You may also have a ground leak, which is common in older houses. Radio Shack has a cheap tester that can verify this. Fixing it, though, is a job for a qualified electrician.
  8. Every musician should have a power outlet tester. This is a standard $5.99 stock item at Radio Shack. It should be used at EVERY gig you play to make sure you don't get yourself killed (it does happen) from miswired power. Test both your amplifier and the PA amplifier, as musicians get hurt using their bodies as bridges between mismatched PA and amplifier power.
  9. jcadmus


    Apr 2, 2000
    Agreed, with gusto. Even if you don't killed, you can seriously, seriously screw up your gear.

    Heck you don't even need to go to Radio Shack -- you can get them at Walmart. Keep one in your gig bag and check the receptacle before you plug in EVERY TIME!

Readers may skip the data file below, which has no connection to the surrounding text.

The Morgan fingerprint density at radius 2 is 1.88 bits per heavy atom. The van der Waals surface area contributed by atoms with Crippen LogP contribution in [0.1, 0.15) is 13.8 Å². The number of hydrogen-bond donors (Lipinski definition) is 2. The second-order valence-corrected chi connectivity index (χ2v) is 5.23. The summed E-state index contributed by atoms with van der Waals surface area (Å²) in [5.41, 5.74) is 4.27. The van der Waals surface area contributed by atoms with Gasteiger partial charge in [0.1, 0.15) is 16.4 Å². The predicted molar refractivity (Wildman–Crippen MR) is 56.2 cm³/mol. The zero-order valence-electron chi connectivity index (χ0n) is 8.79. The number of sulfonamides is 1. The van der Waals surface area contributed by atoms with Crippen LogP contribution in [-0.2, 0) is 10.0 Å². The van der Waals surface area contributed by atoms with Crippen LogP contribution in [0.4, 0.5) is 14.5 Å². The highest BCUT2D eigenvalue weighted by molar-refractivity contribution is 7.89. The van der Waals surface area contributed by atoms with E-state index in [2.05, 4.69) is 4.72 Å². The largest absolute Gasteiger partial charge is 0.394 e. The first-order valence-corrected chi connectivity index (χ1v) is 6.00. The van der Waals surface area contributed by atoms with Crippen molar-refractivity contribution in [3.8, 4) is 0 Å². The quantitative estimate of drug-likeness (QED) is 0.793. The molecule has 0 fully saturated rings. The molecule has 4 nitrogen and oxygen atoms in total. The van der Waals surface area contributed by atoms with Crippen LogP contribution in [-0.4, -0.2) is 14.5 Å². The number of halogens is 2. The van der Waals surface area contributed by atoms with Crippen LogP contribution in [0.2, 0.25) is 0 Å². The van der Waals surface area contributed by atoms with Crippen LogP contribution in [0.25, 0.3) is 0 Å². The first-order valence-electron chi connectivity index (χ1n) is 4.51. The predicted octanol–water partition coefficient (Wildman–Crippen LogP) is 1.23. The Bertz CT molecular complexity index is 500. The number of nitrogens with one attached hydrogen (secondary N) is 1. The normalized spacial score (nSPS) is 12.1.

Think of it as your six-dollar insurance policy.
  10. Thanks for the good replies all...

    I'm off UPS as a solution -- I don't think it will handle the power.

    Unfortunately, this is just a rental -- our entire apartment runs off of one breaker -- we hope to move soon. For the time being, I'm stuck with the electricity we've got.

    I did some more research and found a couple of more solutions:

    -- Sutton NETSAVERS LC1250.
    -- ACP 1250W line regulator.

    People seem to be using these successfully in studios with power amps, so I assume they'll work for me too. The Sutton goes for about $175, the ACP about $125.